Microsoft’s COFEE decaffeinated!
Hackers declare war on Microsoft’s international forensics tool. COFEE, which stands for “Computer Online Forensic Evidence Extractor”. The COFEE program has been found on bittorrent sites and available for download.
With COFEE, law enforcement agencies without on-the-scene computer forensics capabilities can now more easily, reliably, and cost-effectively collect volatile live evidence. An officer with even minimal computer experience can be tutored—in less than 10 minutes—to use a pre-configured COFEE device. This enables the officer to take advantage of the same common digital forensics tools used by experts to gather important volatile evidence, while doing little more than simply inserting a USB device into the computer.
Hackers have released software, appropriately named “Decaf” that they say sabotages the suite of forensics utilities Microsoft provides for free to hundreds of law enforcement agencies across the globe.
Apparently, Decaf is a light-weight application that monitors Windows systems for the presence of COFEE, a bundle of some 150 point-and-click tools used by police and other law enforcement officials to collect digital evidence at crime scenes. When a USB stick containing the Microsoft software is attached to a protected PC, Decaf automatically executes a variety of countermeasures.
Last month, when COFEE leaked to the internet, Microsoft downplayed concerns the breach would allow hackers to create countermeasures and Redmond representatives weren’t immediately available for comment. By the time Microsoft lawyers demanded the removal of COFEE from sites such as Cryptome, the genie was already out of the bottle.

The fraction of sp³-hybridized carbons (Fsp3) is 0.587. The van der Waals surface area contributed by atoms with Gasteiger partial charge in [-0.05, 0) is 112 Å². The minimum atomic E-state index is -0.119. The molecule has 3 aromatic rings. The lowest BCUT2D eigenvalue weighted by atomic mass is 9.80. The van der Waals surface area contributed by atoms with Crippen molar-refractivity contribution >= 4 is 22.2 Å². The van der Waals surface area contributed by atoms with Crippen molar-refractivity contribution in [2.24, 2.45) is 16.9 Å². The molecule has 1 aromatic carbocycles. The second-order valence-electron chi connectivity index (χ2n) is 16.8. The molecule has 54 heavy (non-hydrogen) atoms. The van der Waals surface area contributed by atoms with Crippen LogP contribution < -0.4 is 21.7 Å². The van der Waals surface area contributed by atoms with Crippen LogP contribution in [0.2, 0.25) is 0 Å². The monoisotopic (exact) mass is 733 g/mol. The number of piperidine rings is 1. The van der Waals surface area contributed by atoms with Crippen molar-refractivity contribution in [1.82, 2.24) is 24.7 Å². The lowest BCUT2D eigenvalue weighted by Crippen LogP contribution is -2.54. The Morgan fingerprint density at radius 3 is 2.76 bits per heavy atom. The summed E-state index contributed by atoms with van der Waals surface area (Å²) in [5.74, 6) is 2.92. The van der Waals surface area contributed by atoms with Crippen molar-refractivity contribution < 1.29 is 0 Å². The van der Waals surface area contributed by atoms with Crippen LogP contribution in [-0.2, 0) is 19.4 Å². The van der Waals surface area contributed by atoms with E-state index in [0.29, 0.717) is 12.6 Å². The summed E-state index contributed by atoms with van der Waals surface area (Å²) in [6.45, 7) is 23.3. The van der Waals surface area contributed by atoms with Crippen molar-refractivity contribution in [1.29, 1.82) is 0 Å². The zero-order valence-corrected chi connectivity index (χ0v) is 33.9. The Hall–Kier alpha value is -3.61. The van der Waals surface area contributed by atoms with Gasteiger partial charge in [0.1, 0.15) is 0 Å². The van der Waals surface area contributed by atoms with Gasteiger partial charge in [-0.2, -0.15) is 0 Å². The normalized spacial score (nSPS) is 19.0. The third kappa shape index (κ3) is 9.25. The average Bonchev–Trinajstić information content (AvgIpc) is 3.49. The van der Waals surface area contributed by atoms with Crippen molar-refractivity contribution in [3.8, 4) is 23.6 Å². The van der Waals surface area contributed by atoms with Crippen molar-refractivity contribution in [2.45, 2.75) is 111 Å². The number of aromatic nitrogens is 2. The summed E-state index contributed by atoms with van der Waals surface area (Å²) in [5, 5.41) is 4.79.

Decaf boasts a huge variety of user-driven countermeasures against COFEE. In addition to nuking temporary files within seconds of detecting files or processes associated with the investigative tool, Decaf can also clear all COFEE logs, disable USB drives, and contaminate or spoof a variety of MAC addresses. Future versions promise to add features that allow users to remotely lock down protected systems.
While the hackers are making the Decaf executable available, they are not releasing the source code for fear, they say, that the signatures used will be reverse engineered. The end user license agreement that accompanies the software states: “You will not disassemble, decompile, or reverse engineer it, in whole or in part, except to the extent expressly permitted by law. You will not use DECAF for illegal purposes. You will comply with all export laws. DECAF is licensed, not sold.
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